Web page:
[UPDATED] Venezuela Shines in Tokyo Paralympics with Three Gold Medals, Seven in Total

Venezuelan athletes Linda Pérez and Lisbeli Vera won gold medals within 15 minutes, breaking the country's 13-year drought.

Guayaquil, Ecuador, September 2, 2021 (venezuelanalysis.com) – The Venezuelan delegation at the Tokyo 2020 Paralympic Games has become the country’s pride and joy after winning seven medals, three of them gold, and 13 diplomas so far.

In a historical performance, the Caribbean nation collected four medals on August 31’s athletic races, adding to the previous week’s victories. The feat yielded two gold medals, two silvers and two bronzes. 

The honor of bringing home the first gold medal fell upon Linda Pérez in the 100-meters race registering a time of 12.05 seconds. The 23-year-old athlete, with T-11 visual impairment, ran alongside her guide Álvaro Herrera.

“Now I am the world’s best in the 100-meters flat, something that I cannot believe at this moment,” Linda told the press. The runner revealed she never expected to win gold and that her efforts were focused on earning a spot on the podium in the 400-meters race, where she finished fourth.

“I want to thank everyone in Venezuela for their support and also to my guide Álvaro for his dedication. Right now, I believe more than ever that no matter what size or age you are, you can always fulfill your dreams,” expressed the Zulia-born athlete.

Earlier that day, Pérez’s twin sister Alejandra Paola was also collecting her own medal, after coming third in women’s 400-meters. The athlete, born with a visual impairment like her sibling, became the second Venezuelan bronze medallist in Tokyo.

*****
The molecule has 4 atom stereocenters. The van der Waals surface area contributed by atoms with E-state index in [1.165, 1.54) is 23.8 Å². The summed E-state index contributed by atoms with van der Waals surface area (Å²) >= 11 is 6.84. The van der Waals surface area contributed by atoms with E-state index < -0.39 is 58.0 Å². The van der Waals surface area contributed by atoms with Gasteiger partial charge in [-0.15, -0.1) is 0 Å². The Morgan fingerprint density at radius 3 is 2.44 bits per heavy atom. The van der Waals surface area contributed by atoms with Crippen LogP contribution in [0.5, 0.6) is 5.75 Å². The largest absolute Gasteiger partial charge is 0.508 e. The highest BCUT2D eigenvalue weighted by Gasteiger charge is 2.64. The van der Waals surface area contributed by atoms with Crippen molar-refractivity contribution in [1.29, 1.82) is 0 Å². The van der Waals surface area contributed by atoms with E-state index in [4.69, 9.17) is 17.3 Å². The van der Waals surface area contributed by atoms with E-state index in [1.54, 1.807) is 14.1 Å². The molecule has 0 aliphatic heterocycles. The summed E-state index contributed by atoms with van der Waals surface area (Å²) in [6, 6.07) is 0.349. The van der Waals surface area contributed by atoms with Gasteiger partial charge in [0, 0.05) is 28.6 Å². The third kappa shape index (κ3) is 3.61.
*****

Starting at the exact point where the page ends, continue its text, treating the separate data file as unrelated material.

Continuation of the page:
Venezuela’s second gold came only 15 minutes after the first, with Lisbeli Vera achieving a remarkable 11.97 seconds in the 100-meter dash. On August 28, Vera had won silver in the 400-meters competition, making her the best athlete from the delegation.

“When I crossed the finish line, I didn’t realize I’d won because Brittni Mason was a solid competitor. I didn’t know how to express my feelings at the moment. I trusted myself to win the race,” said Vera following her winning display. 

Pérez’ and Vera’s victories ended a 13-year wait since Venezuela’s last Paralympic gold medal. The honor belonged to Naomi Soazo, who took first place in women’s -63 kg judo in Beijing 2008.

Closing Tuesday’s historical performance, sprinter Luis Rodríguez set a new personal record of 47.71 seconds in the 400-meters race. The 28-year-old, who competed in the T20 category (intellectual impairment), grabbed the country’s second silver medal in Tokyo.

The South American nation’s first podium at the Tokyo 2020 Paralympics was on August 26, when Clara Fuentes grabbed bronze in women’s 41 kg powerlifting with a 97 kg mark. The 24-year old win is likewise Venezuela’s first-ever medal in powerlifting, with all the previous and current ones in athletics and judo.

The paralympic athletes’ efforts drew widespread praise in the country, with President Maduro calling the medallists to congratulate them. For her part, Olympic triple jump gold medallist and record holder Yulimar Rojas called the displays “powerful” and “inspirational” on Twitter.

One of the keys behind this year’s Venezuelan Paralympic success was Cuban-Venezuelan trainer Isidoro Barthelemy. “Mission accomplished, Chávez. Mission accomplished, Fidel. This was my dream,” he expressed after Tuesday’s performance.

Barthelemy arrived in Venezuela as part of the Barrio Adentro Sports program. The trainer has been accumulating victories since Beijing 2008 and Río 2016, helping the country to two silvers and five diplomas combined.

The Tokyo 2020 edition began on August 24 with the traditional inauguration ceremony and will see its closing act on September 5.

UPDATE: On September 4, Lisbeli Vera won her second gold medal in the T-47 200-meters contest with a 24.52 mark. Born without the lower part of her left arm, the 19-year-old earned three medals in Tokyo: two golds (100 and 200-meters) and one silver (400-meters). Venezuela closed its participation in the Paralympics with 17 diplomas in total.

Edited by Ricardo Vaz from Mérida.